Jun 27 2016

Small Business Administration Shifts to the Cloud

The SBA is updating its network infrastructure, which has enabled a move to cloud-based productivity apps.

Technology transitions often take place in stages that are contingent upon one another. For the Small Business Administration, the agency needed to modernize its networks before it could make a move to the cloud.

The SBA is in the midst of upgrading its network infrastructure to support new cloud offerings. Keith Bluestein, the acting CIO of the SBA, told Federal News Radio that the agency’s senior leadership recognized that the agency had put off IT updates for too long, “so they put their money where their mouth is and led the procurement of all new routers and switches across the U.S., which is a significant undertaking.”

According to Bluestein, that network update project is now about 60 percent complete and should be finished by the end of 2016.

Moving to a Cloud Environment

“We knew we had significant legacy issues with the local data center here so we have been very focused in moving as much of the stuff we have here to a cloud environment,” Bluestein says.

Along with the new routers and switches, SBA is making sure its employees have modern cloud productivity software. Over the Memorial Day weekend, SBA’s IT staff and contractors moved the agency to Microsoft Office 365 in the cloud for the agency’s email needs, according to Federal News Radio.

Over the next few months, SBA will take advantage of other Office 365 capabilities, including Skype for Business, and document collaboration by utilizing Microsoft’s OneDrive cloud storage service.

With Office 365, the SBA now has 50 gigabytes of storage, 100 times more than the 500 megabytes they previously had. Bluestein says employees will not need to archive documents as a result and this will lead to an improved user experience.

SBA is also consolidating and updating its SharePoint instances so that it can have a more modern version of Microsoft’s office collaboration and document-sharing software.

Bluestein says that when he joined SBA in May 2015, he found “several instances with SharePoint 2007, SharePoint 2010 and SharePoint 2013. We are migrating all of that to coexist with the Office 365 instance, and we are going from 2007 instances to 2010 and taking all 2010 instances to 2013, so we can shift that into the cloud as well.”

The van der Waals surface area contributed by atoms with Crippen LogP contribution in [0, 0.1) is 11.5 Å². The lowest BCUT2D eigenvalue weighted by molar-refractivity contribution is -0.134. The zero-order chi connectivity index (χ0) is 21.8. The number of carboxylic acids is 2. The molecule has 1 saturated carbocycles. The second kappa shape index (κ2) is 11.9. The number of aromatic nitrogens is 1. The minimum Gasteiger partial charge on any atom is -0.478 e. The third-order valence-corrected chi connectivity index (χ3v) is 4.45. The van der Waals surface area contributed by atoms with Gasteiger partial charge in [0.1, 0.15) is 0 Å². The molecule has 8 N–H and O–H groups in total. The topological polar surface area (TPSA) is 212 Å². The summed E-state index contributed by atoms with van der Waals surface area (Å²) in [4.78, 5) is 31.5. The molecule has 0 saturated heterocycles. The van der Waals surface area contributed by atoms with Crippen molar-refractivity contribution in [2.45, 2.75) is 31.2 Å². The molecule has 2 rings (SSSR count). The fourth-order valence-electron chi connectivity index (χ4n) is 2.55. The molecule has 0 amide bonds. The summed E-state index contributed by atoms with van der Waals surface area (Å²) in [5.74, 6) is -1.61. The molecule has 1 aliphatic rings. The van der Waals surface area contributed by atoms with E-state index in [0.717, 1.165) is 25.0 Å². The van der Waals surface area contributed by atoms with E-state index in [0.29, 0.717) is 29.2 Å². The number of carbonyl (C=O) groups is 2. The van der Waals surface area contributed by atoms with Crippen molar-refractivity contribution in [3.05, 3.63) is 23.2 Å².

Walking Before Running

Bluestein told Federal News Radio that the SBA needed to update its network technology and data center before it could adopt cloud apps. Network and data center updates had to get started before SBA could take advantage of the cloud. Before he arrived, Bluestein says that SBA had a critical issue with its data center, which spurred the agency to make the changes.

“Our youngest switch in our network was going end of life in July of last year, so it was clear we needed to update the transport out there. Even though we are driving a lot of things to the cloud, not everything will be in the cloud, so people can reach back to the network,” Bluestein says.

“The other thing that we did when we bought the equipment for the infrastructure refresh was buy some overhead in here. Fortunately our leadership was forward thinking,” he says. “We want to give services such as unified communications and desktop video teleconferencing, and let people operate in a modern environment. We will only be able to do that if we pipe lots of data across our data and across the U.S. They agreed to that and bought the equipment that can handle that.”


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